Twill (?), v. i. [imp. & p. p. Twilled (?); p. pr. & vb. n. Twilling.] [Scotch tweel; probably from LG. twillen to make double, from twi- two; akin to AS. twi-, E. twi- in twilight. See Twice, and cf. Tweed, Tweel.]

To weave, as cloth, so as to produce the appearance of diagonal lines or ribs on the surface.

 

© Webster 1913.


Twill, n. [Scotch tweel. See Twill, v. t.]

1.

An appearance of diagonal lines or ribs produced in textile fabrics by causing the weft threads to pass over one and under two, or over one and under three or more, warp threads, instead of over one and under the next in regular succession, as in plain weaving.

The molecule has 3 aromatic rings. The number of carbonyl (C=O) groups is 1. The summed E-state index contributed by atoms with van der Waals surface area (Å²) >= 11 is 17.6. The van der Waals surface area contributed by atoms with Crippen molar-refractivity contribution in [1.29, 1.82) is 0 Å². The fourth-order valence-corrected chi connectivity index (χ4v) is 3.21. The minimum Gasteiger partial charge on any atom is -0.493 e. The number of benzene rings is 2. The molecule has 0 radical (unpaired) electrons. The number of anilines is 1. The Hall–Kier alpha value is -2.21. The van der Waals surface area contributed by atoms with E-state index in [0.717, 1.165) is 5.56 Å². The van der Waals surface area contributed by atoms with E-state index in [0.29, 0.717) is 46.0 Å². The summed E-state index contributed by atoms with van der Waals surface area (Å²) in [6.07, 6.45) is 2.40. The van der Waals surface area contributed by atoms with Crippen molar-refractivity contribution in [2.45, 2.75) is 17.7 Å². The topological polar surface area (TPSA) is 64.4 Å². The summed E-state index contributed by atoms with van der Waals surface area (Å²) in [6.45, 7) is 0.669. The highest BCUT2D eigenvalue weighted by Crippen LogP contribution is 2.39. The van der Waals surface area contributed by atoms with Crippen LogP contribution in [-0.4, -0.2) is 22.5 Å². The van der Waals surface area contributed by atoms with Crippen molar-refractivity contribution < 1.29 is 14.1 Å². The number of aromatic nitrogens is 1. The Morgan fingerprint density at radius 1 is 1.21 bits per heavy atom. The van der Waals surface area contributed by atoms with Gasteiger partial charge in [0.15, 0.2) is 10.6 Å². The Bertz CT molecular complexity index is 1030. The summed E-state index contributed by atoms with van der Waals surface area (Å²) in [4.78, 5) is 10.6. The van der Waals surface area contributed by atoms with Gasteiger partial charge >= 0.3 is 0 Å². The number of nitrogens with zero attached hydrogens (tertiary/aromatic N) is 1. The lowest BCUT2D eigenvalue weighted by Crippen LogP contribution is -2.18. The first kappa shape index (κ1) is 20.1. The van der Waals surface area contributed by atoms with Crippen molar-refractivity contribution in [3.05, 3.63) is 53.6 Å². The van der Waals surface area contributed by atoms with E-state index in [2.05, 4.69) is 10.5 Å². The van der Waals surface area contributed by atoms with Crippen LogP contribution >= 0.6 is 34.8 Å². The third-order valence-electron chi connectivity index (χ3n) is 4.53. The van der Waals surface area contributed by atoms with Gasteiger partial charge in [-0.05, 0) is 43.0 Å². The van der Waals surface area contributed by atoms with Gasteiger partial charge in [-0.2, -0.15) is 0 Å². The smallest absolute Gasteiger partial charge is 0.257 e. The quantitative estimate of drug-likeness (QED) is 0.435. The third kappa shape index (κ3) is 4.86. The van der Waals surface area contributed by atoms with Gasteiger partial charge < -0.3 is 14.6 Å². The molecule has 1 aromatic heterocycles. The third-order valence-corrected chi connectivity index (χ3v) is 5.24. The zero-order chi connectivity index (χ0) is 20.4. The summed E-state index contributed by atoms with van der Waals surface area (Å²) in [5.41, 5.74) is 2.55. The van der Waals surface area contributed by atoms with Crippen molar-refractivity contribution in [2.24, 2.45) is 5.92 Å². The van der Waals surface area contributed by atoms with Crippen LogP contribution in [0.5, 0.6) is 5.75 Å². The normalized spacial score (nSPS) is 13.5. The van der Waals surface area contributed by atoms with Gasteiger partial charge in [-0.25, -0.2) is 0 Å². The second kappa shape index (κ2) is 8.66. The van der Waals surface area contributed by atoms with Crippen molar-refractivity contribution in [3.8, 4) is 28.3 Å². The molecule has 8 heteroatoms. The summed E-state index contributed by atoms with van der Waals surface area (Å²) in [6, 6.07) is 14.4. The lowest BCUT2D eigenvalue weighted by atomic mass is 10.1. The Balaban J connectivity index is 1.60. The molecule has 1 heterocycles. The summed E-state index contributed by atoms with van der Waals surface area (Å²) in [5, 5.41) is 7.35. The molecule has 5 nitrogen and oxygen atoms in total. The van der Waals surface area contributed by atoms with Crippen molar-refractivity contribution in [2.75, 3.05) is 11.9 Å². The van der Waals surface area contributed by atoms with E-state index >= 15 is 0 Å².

2.

A fabric women with a twill.

3. [Perhaps fr. guill.]

A quill, or spool, for yarn.

 

© Webster 1913.

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